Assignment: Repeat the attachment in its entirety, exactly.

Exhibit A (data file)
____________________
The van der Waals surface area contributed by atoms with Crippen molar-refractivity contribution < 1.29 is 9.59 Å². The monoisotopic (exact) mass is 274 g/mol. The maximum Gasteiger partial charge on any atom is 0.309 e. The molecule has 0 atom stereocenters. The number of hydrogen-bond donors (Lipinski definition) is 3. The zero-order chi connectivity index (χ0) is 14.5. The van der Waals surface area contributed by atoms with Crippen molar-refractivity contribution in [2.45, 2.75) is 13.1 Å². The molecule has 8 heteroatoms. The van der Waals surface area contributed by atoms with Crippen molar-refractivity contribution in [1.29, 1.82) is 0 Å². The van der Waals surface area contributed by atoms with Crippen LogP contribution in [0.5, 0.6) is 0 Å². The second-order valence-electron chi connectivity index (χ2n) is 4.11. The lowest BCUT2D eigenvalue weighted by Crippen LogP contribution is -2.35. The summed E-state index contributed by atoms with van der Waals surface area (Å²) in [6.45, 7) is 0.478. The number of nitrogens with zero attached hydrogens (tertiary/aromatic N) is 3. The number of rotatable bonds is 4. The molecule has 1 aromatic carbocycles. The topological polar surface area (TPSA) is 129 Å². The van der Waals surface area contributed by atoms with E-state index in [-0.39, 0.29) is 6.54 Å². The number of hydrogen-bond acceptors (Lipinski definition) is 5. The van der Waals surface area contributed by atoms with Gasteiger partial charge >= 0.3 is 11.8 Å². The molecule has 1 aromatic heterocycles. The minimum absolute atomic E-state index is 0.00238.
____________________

The van der Waals surface area contributed by atoms with Crippen molar-refractivity contribution < 1.29 is 9.59 Å². The monoisotopic (exact) mass is 274 g/mol. The maximum Gasteiger partial charge on any atom is 0.309 e. The molecule has 0 atom stereocenters. The number of hydrogen-bond donors (Lipinski definition) is 3. The zero-order chi connectivity index (χ0) is 14.5. The van der Waals surface area contributed by atoms with Crippen molar-refractivity contribution in [2.45, 2.75) is 13.1 Å². The molecule has 8 heteroatoms. The van der Waals surface area contributed by atoms with Crippen molar-refractivity contribution in [1.29, 1.82) is 0 Å². The van der Waals surface area contributed by atoms with Crippen LogP contribution in [0.5, 0.6) is 0 Å². The second-order valence-electron chi connectivity index (χ2n) is 4.11. The lowest BCUT2D eigenvalue weighted by Crippen LogP contribution is -2.35. The summed E-state index contributed by atoms with van der Waals surface area (Å²) in [6.45, 7) is 0.478. The number of nitrogens with zero attached hydrogens (tertiary/aromatic N) is 3. The number of rotatable bonds is 4. The molecule has 1 aromatic carbocycles. The topological polar surface area (TPSA) is 129 Å². The van der Waals surface area contributed by atoms with E-state index in [-0.39, 0.29) is 6.54 Å². The number of hydrogen-bond acceptors (Lipinski definition) is 5. The van der Waals surface area contributed by atoms with Gasteiger partial charge >= 0.3 is 11.8 Å². The molecule has 1 aromatic heterocycles. The minimum absolute atomic E-state index is 0.00238.